Oh no....... you were just stretching........
Well, I had to do a little extra reading on the matter to feel like I had a better understanding of just what this "crowdsourcing" encompassed exactly. Did i fully achieve that? NO. But I have at least a working understanding of it, which, it seems to me is all anyone else really has either.
And that's because the term is so new (2006), it's really just settling in. The concept, however, is far from new. It's just that now it seems to be reaching a crescendo. Wikipedia (which I'm glad I can reference in an informal setting, if not a more academic one, and get away with it) noted that the Oxford English Dictionary was put together by a form of crowdsourcing by soliciting volunteer definitions of thousands of words on pieces of paper - in the 1800s.
What's confusing about defining crowdsourcing is figuring out what qualifies, and why. It's not mere volunteerism, as it appears. And even that could lead to some form of compensation, depending on the arrangement. Neither does it preclude upfront compensation (though I'm sure that's rare; it certainly limits the scope of the net you could cast).
Whatever it is, i'm certain we'll be seeing more of it, particularly as companies are crunched for resources, and the access to "human capital" has never been greater. It's just smart really.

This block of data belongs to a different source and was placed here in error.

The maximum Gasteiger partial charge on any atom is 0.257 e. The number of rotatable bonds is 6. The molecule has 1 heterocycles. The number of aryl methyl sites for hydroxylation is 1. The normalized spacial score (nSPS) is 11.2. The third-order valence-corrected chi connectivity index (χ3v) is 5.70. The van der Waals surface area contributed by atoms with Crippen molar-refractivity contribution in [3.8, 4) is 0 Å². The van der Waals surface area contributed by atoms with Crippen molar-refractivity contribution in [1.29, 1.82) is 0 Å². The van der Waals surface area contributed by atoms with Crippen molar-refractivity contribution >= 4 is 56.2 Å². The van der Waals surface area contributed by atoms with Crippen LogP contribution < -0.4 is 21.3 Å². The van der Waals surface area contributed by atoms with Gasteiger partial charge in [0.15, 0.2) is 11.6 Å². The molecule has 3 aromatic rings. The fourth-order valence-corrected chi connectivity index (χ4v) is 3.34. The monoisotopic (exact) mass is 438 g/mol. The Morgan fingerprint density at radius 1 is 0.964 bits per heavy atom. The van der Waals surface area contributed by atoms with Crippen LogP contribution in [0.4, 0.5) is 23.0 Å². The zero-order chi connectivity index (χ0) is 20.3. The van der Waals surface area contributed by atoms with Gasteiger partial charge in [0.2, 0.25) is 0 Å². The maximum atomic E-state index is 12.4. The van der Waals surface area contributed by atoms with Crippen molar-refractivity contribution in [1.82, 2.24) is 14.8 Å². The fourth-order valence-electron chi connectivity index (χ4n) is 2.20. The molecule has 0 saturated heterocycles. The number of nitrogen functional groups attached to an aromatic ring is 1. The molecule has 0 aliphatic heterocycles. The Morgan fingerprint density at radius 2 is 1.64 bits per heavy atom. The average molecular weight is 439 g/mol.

There are certainly some ethical and moral concerns, along with more practical ones for the entities concerned, as sometimes these attempts backfire and end up costing them more than they otherwise would've had they simply hired qualified individuals to oversee and carry out a particular task.
Speaking of Wikipedia (since we can, freely, in this type of setup), I can think, immediately, of no greater success in "crowdsourcing" (Can I stop putting that in quotations? I feel like I still should, for some reason). And yet, their founder, Jimmy Wales (cousin of Sarah Barracuda) is averse to the term.
Here's the exchange:
Q: Do you worry people will suddenly decide they don't want to contribute for free and demand to be paid?
A: We haven't seen anything remotely like that ... because it's fun. One of my rants is against the term "crowdsourcing," which I think is a vile, vile way of looking at that world. This idea that a good business model is to get the public to do your work for free - that's just crazy. It disrespects the people. It's like you're trying to trick them into doing work for free.
What you're really in the business of is providing a nice place for people to come and do what they want to do. We're going to use advertising to build this social place, and people will come only if we provide them with tools and the social environment they need to have fun. If the by-product of that is some amazing work, that's great, too.
Wow captain bullshit! You've really convinced me.........